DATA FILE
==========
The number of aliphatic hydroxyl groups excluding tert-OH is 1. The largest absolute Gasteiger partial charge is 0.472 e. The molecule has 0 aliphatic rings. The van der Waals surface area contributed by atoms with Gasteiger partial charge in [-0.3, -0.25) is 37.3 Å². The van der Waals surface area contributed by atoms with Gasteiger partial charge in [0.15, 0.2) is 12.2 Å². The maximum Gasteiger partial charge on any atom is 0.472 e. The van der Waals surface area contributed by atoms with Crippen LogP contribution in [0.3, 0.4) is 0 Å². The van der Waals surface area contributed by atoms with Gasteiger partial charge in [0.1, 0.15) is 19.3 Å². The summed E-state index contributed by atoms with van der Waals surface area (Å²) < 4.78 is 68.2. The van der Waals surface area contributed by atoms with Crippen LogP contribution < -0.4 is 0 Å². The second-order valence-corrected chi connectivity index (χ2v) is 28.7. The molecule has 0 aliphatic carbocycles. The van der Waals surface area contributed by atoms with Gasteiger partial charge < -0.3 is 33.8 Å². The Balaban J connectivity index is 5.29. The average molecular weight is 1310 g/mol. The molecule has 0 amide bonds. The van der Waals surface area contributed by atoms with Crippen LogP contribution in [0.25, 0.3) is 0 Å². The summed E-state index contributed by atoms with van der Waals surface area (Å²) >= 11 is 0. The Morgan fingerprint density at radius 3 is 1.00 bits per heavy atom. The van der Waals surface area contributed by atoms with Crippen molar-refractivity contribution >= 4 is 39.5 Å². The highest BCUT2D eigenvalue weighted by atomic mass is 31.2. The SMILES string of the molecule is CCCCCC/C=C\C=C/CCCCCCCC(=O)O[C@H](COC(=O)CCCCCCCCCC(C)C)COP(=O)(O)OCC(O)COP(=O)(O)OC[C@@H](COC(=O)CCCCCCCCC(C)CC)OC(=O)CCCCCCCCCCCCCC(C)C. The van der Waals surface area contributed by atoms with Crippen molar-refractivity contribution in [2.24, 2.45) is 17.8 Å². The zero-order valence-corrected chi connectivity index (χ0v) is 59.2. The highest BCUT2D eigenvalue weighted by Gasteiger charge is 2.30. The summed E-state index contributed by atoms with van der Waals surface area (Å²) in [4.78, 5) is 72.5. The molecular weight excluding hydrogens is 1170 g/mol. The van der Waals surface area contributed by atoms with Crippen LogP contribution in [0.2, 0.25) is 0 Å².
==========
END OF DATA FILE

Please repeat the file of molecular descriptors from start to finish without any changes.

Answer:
The number of aliphatic hydroxyl groups excluding tert-OH is 1. The largest absolute Gasteiger partial charge is 0.472 e. The molecule has 0 aliphatic rings. The van der Waals surface area contributed by atoms with Gasteiger partial charge in [-0.3, -0.25) is 37.3 Å². The van der Waals surface area contributed by atoms with Gasteiger partial charge in [0.15, 0.2) is 12.2 Å². The maximum Gasteiger partial charge on any atom is 0.472 e. The van der Waals surface area contributed by atoms with Crippen LogP contribution in [0.3, 0.4) is 0 Å². The van der Waals surface area contributed by atoms with Gasteiger partial charge in [0.1, 0.15) is 19.3 Å². The summed E-state index contributed by atoms with van der Waals surface area (Å²) < 4.78 is 68.2. The van der Waals surface area contributed by atoms with Crippen LogP contribution < -0.4 is 0 Å². The second-order valence-corrected chi connectivity index (χ2v) is 28.7. The molecule has 0 aliphatic carbocycles. The van der Waals surface area contributed by atoms with Gasteiger partial charge < -0.3 is 33.8 Å². The Balaban J connectivity index is 5.29. The average molecular weight is 1310 g/mol. The molecule has 0 amide bonds. The van der Waals surface area contributed by atoms with Crippen LogP contribution in [0.25, 0.3) is 0 Å². The summed E-state index contributed by atoms with van der Waals surface area (Å²) >= 11 is 0. The Morgan fingerprint density at radius 3 is 1.00 bits per heavy atom. The van der Waals surface area contributed by atoms with Crippen molar-refractivity contribution >= 4 is 39.5 Å². The highest BCUT2D eigenvalue weighted by atomic mass is 31.2. The SMILES string of the molecule is CCCCCC/C=C\C=C/CCCCCCCC(=O)O[C@H](COC(=O)CCCCCCCCCC(C)C)COP(=O)(O)OCC(O)COP(=O)(O)OC[C@@H](COC(=O)CCCCCCCCC(C)CC)OC(=O)CCCCCCCCCCCCCC(C)C. The van der Waals surface area contributed by atoms with Crippen molar-refractivity contribution in [2.24, 2.45) is 17.8 Å². The zero-order valence-corrected chi connectivity index (χ0v) is 59.2. The highest BCUT2D eigenvalue weighted by Gasteiger charge is 2.30. The summed E-state index contributed by atoms with van der Waals surface area (Å²) in [4.78, 5) is 72.5. The molecular weight excluding hydrogens is 1170 g/mol. The van der Waals surface area contributed by atoms with Crippen LogP contribution in [0.2, 0.25) is 0 Å².